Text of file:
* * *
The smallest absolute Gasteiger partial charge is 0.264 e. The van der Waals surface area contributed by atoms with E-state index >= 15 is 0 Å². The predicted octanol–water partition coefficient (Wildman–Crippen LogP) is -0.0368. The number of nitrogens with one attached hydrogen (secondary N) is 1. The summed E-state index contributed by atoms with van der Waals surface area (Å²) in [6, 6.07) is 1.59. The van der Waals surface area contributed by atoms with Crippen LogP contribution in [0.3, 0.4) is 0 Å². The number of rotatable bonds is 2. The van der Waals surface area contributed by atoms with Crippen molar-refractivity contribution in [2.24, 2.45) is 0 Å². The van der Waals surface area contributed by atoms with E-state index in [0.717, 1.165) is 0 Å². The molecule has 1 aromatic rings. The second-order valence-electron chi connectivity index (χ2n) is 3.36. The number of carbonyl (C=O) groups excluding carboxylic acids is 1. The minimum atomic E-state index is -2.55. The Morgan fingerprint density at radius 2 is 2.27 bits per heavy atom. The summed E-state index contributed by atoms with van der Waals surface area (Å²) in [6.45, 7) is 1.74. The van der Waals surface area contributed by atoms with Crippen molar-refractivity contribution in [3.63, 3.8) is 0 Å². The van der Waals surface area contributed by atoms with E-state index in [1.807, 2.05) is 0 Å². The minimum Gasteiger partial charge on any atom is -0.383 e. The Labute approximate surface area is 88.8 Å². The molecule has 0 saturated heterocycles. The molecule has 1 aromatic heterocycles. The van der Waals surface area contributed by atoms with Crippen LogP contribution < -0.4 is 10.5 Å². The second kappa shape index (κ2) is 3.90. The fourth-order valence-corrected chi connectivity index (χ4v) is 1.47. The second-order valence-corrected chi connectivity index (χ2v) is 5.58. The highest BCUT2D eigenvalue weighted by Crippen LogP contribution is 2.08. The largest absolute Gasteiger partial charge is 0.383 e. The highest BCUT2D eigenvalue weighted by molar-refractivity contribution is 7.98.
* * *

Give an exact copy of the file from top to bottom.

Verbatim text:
The smallest absolute Gasteiger partial charge is 0.264 e. The van der Waals surface area contributed by atoms with E-state index >= 15 is 0 Å². The predicted octanol–water partition coefficient (Wildman–Crippen LogP) is -0.0368. The number of nitrogens with one attached hydrogen (secondary N) is 1. The summed E-state index contributed by atoms with van der Waals surface area (Å²) in [6, 6.07) is 1.59. The van der Waals surface area contributed by atoms with Crippen LogP contribution in [0.3, 0.4) is 0 Å². The number of rotatable bonds is 2. The van der Waals surface area contributed by atoms with Crippen molar-refractivity contribution in [2.24, 2.45) is 0 Å². The van der Waals surface area contributed by atoms with E-state index in [0.717, 1.165) is 0 Å². The molecule has 1 aromatic rings. The second-order valence-electron chi connectivity index (χ2n) is 3.36. The number of carbonyl (C=O) groups excluding carboxylic acids is 1. The minimum atomic E-state index is -2.55. The Morgan fingerprint density at radius 2 is 2.27 bits per heavy atom. The summed E-state index contributed by atoms with van der Waals surface area (Å²) in [6.45, 7) is 1.74. The van der Waals surface area contributed by atoms with Crippen molar-refractivity contribution in [3.63, 3.8) is 0 Å². The van der Waals surface area contributed by atoms with E-state index in [1.807, 2.05) is 0 Å². The minimum Gasteiger partial charge on any atom is -0.383 e. The Labute approximate surface area is 88.8 Å². The molecule has 0 saturated heterocycles. The molecule has 1 aromatic heterocycles. The van der Waals surface area contributed by atoms with Crippen LogP contribution < -0.4 is 10.5 Å². The second kappa shape index (κ2) is 3.90. The fourth-order valence-corrected chi connectivity index (χ4v) is 1.47. The second-order valence-corrected chi connectivity index (χ2v) is 5.58. The highest BCUT2D eigenvalue weighted by Crippen LogP contribution is 2.08. The largest absolute Gasteiger partial charge is 0.383 e. The highest BCUT2D eigenvalue weighted by molar-refractivity contribution is 7.98.